Cockayne at Youlgreave

Youlgreave Church near Bakewell is one of my favourites in Derbyshire. A number of treasures are found within, but I would focus on a small slab tomb upon which is the effigy of a small man. He wore his hair according to the fashions of the fifteenth-century. He was called Thomas Cockayne, and passed from this life back in 1488. He was en-route to the church in the Warwickshire village of Polesworth, accompanied by his friend Thomas Burdett. They had disagreed about a family marriage settlement, and the argument turned into a brawl during which he was killed. Other sources say the pair duelled, and another that Cockayne merely stumbled and fell onto his friend's sword, which sounds like a rather poor defence offered by Burdett to account for his companion’s death. The effigy is smaller than life, as the contemporary custom demanded of anyone who died ahead of their own father. The death was as unnaturally timed as the depiction is unnaturally sized.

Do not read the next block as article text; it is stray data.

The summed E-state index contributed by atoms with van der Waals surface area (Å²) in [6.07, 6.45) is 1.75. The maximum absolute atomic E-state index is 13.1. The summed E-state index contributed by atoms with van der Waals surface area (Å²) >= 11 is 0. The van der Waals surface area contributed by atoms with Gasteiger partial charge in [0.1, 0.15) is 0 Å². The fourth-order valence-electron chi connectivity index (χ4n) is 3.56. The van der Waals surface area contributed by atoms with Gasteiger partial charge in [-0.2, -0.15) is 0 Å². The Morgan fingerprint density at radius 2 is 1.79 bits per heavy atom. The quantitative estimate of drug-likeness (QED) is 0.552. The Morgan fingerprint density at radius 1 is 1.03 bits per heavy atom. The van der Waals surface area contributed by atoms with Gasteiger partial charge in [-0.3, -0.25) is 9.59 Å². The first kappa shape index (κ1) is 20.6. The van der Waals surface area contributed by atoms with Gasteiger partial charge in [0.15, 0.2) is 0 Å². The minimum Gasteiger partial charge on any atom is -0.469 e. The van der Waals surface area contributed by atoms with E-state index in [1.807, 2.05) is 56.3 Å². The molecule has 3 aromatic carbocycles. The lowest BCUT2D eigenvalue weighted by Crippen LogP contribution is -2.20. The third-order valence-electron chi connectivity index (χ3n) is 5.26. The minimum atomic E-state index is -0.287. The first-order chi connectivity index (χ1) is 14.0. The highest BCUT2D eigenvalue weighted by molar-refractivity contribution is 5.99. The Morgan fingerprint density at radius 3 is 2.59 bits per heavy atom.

I cannot vouch for the pair’s spiritual state; their inclination to swordplay may indicate a rather violent spirit. Nevertheless, we may learn a lesson here. Disagreements and arguments between friends may escalate beyond our control if we do not rein them in. It is better to lose an argument that win a duel; it is better to yield then to kill a friendship.